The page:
Yelowitz also believes the bans on mass gatherings didn’t result in reduced social interactions because people could have gone to restaurants or bars instead of attending sports games or concerts.

All this raises further questions about what social distancing measures should look like this summer and into the fall.

And it provides some reassurance that at least the lockdowns worked, even as they gutted economic activity.

Hospitals were equipped to handle seriously ill patients, despite dire initial predictions that the U.S, health-care system would be overwhelmed. Some hospitals even spent considerable resources preparing for an onslaught that never materialized, the Wall Street Journal’s Jim Carlton reports.

Now politicians — and Americans — seem to have reached their maximum tolerance for staying at home. After largely obeying the stay-at-home orders in March and April, people are increasingly venturing out, cellphone data shows.

Governors across the political map are moving full speed ahead on reopening. As of today, all 50 states have started lifting their shutdowns, despite widely varying trends in their number of cases, deaths and tests performed.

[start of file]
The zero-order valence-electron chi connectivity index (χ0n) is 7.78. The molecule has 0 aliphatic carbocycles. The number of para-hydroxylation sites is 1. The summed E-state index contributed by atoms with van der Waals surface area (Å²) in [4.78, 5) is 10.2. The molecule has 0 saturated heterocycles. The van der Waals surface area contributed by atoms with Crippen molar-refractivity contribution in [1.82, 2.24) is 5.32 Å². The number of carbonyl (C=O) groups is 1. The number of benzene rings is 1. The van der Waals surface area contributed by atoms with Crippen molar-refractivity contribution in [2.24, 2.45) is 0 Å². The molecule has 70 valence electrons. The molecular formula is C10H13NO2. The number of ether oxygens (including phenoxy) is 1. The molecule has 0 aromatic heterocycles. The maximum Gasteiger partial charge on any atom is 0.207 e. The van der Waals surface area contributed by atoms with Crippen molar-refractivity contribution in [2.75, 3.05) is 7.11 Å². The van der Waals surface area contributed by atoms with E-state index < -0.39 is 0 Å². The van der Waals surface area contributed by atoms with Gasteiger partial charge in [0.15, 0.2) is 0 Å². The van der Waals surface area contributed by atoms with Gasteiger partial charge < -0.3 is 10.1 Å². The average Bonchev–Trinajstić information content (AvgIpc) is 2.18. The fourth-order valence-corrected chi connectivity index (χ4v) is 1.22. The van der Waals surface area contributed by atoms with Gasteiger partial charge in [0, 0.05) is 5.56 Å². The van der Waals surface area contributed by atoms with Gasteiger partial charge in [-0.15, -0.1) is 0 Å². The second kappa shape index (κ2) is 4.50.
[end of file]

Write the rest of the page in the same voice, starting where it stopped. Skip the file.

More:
Connecticut, one of the final states to ease its shutdown, is allowing restaurants to offer outdoor seating, retail stores to let customers inside, and outdoor museums and zoos to resume operations, my colleague Marisa Iati reports. Hair salons and barbershops were also slated to start reopening today until Gov. Ned Lamont (D) pushed back the date to June 1.

Even in New York, the hardest-hit state in the nation, upstate areas are starting to resume activity. Yesterday Gov. Andrew Cuomo (D) said the state’s outbreak has slowed to levels similar to when it began there. On Monday, 105 people died of the virus in the state — a figure comparable to daily deaths at the end of March.

“We’re basically back to where we started before this tragedy descended upon us,” Cuomo said at a news conference.

Ahh, oof and ouch

AHH: A 60-page document of reopening guidelines from the Centers for Disease Control and Prevention was posted on the agency website over the weekend without fanfare.

The guidance on reopening schools, childcare facilities, restaurants and mass transit was released after weeks of delay and an internal debate over whether the details were too strict, Laura Meckler and Rachel Weiner report. The White House had initially shelved the guidelines, saying they were “overly specific.”